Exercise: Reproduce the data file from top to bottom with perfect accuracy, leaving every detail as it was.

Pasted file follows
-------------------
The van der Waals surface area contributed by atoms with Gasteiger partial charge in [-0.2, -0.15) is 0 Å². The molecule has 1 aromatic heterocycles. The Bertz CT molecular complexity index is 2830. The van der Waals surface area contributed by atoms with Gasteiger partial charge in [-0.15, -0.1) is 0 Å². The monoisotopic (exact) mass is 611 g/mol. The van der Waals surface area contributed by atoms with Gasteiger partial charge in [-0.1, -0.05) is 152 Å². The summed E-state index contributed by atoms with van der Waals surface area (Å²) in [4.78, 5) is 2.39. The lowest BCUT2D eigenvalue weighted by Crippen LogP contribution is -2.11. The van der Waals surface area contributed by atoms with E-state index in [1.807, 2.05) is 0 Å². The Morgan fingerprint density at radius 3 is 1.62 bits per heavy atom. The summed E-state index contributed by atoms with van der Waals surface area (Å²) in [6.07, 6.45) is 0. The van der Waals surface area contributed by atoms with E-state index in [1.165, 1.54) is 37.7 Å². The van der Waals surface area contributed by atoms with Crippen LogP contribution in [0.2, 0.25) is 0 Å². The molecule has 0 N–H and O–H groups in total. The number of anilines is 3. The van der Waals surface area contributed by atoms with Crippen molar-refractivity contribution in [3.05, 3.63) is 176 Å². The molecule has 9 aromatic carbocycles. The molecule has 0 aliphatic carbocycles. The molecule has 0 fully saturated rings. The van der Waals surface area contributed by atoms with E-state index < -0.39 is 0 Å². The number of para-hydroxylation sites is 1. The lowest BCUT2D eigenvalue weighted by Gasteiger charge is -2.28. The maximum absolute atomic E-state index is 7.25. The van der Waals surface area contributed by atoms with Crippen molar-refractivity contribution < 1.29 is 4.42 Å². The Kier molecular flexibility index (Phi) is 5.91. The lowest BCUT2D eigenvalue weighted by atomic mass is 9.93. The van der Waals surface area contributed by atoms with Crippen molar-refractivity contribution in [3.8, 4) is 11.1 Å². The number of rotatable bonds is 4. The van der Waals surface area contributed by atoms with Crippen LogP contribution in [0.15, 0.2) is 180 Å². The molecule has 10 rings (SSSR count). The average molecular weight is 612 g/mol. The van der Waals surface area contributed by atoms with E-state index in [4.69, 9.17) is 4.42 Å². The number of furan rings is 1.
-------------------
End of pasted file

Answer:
The van der Waals surface area contributed by atoms with Gasteiger partial charge in [-0.2, -0.15) is 0 Å². The molecule has 1 aromatic heterocycles. The Bertz CT molecular complexity index is 2830. The van der Waals surface area contributed by atoms with Gasteiger partial charge in [-0.15, -0.1) is 0 Å². The monoisotopic (exact) mass is 611 g/mol. The van der Waals surface area contributed by atoms with Gasteiger partial charge in [-0.1, -0.05) is 152 Å². The summed E-state index contributed by atoms with van der Waals surface area (Å²) in [4.78, 5) is 2.39. The lowest BCUT2D eigenvalue weighted by Crippen LogP contribution is -2.11. The van der Waals surface area contributed by atoms with E-state index in [1.807, 2.05) is 0 Å². The Morgan fingerprint density at radius 3 is 1.62 bits per heavy atom. The summed E-state index contributed by atoms with van der Waals surface area (Å²) in [6.07, 6.45) is 0. The van der Waals surface area contributed by atoms with E-state index in [1.165, 1.54) is 37.7 Å². The van der Waals surface area contributed by atoms with Crippen LogP contribution in [0.2, 0.25) is 0 Å². The molecule has 0 N–H and O–H groups in total. The number of anilines is 3. The van der Waals surface area contributed by atoms with Crippen molar-refractivity contribution in [3.05, 3.63) is 176 Å². The molecule has 9 aromatic carbocycles. The molecule has 0 aliphatic carbocycles. The molecule has 0 fully saturated rings. The van der Waals surface area contributed by atoms with E-state index < -0.39 is 0 Å². The number of para-hydroxylation sites is 1. The lowest BCUT2D eigenvalue weighted by Gasteiger charge is -2.28. The maximum absolute atomic E-state index is 7.25. The van der Waals surface area contributed by atoms with Crippen molar-refractivity contribution < 1.29 is 4.42 Å². The Kier molecular flexibility index (Phi) is 5.91. The lowest BCUT2D eigenvalue weighted by atomic mass is 9.93. The van der Waals surface area contributed by atoms with Crippen molar-refractivity contribution in [3.8, 4) is 11.1 Å². The number of rotatable bonds is 4. The van der Waals surface area contributed by atoms with Crippen LogP contribution in [0.15, 0.2) is 180 Å². The molecule has 10 rings (SSSR count). The average molecular weight is 612 g/mol. The van der Waals surface area contributed by atoms with E-state index in [4.69, 9.17) is 4.42 Å². The number of furan rings is 1.